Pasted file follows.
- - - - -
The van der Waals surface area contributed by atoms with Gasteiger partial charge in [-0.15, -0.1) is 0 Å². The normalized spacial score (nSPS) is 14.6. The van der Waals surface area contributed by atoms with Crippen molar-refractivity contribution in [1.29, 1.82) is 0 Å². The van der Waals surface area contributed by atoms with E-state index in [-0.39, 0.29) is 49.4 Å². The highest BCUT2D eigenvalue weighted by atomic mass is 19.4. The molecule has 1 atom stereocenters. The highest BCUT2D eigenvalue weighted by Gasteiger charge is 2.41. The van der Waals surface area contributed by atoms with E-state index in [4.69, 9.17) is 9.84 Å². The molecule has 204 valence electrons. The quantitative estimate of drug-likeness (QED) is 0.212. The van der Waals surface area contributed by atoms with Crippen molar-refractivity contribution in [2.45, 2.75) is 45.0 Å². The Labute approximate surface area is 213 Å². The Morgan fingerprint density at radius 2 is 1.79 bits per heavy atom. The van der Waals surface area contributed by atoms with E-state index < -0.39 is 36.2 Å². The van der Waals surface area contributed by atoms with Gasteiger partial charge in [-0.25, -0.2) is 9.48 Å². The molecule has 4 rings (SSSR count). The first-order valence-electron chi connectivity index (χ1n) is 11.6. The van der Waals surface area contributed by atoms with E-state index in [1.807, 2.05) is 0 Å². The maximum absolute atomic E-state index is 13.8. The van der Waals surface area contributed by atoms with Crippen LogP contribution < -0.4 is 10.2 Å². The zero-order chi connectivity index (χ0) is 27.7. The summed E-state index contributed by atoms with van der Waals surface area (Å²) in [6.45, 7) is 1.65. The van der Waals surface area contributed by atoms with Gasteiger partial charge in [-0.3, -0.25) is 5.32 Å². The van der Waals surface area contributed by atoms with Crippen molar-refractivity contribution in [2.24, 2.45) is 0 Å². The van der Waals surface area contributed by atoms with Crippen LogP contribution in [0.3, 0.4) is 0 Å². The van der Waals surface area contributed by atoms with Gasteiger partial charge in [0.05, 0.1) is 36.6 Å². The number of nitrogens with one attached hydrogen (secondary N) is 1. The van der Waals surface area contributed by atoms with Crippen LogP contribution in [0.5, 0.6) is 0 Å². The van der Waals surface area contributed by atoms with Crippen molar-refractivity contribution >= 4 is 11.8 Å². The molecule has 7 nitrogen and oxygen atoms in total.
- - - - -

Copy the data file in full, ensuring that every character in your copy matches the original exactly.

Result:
The van der Waals surface area contributed by atoms with Gasteiger partial charge in [-0.15, -0.1) is 0 Å². The normalized spacial score (nSPS) is 14.6. The van der Waals surface area contributed by atoms with Crippen molar-refractivity contribution in [1.29, 1.82) is 0 Å². The van der Waals surface area contributed by atoms with E-state index in [-0.39, 0.29) is 49.4 Å². The highest BCUT2D eigenvalue weighted by atomic mass is 19.4. The molecule has 1 atom stereocenters. The highest BCUT2D eigenvalue weighted by Gasteiger charge is 2.41. The van der Waals surface area contributed by atoms with E-state index in [4.69, 9.17) is 9.84 Å². The molecule has 204 valence electrons. The quantitative estimate of drug-likeness (QED) is 0.212. The van der Waals surface area contributed by atoms with Crippen molar-refractivity contribution in [2.45, 2.75) is 45.0 Å². The Labute approximate surface area is 213 Å². The Morgan fingerprint density at radius 2 is 1.79 bits per heavy atom. The van der Waals surface area contributed by atoms with E-state index < -0.39 is 36.2 Å². The van der Waals surface area contributed by atoms with Gasteiger partial charge in [-0.25, -0.2) is 9.48 Å². The molecule has 4 rings (SSSR count). The first-order valence-electron chi connectivity index (χ1n) is 11.6. The van der Waals surface area contributed by atoms with E-state index in [1.807, 2.05) is 0 Å². The maximum absolute atomic E-state index is 13.8. The van der Waals surface area contributed by atoms with Crippen LogP contribution < -0.4 is 10.2 Å². The zero-order chi connectivity index (χ0) is 27.7. The summed E-state index contributed by atoms with van der Waals surface area (Å²) in [6.45, 7) is 1.65. The van der Waals surface area contributed by atoms with Gasteiger partial charge in [-0.3, -0.25) is 5.32 Å². The van der Waals surface area contributed by atoms with Crippen molar-refractivity contribution in [2.24, 2.45) is 0 Å². The van der Waals surface area contributed by atoms with Crippen LogP contribution in [0.3, 0.4) is 0 Å². The van der Waals surface area contributed by atoms with Gasteiger partial charge in [0.05, 0.1) is 36.6 Å². The number of nitrogens with one attached hydrogen (secondary N) is 1. The van der Waals surface area contributed by atoms with Crippen LogP contribution in [0.5, 0.6) is 0 Å². The van der Waals surface area contributed by atoms with Crippen molar-refractivity contribution >= 4 is 11.8 Å². The molecule has 7 nitrogen and oxygen atoms in total.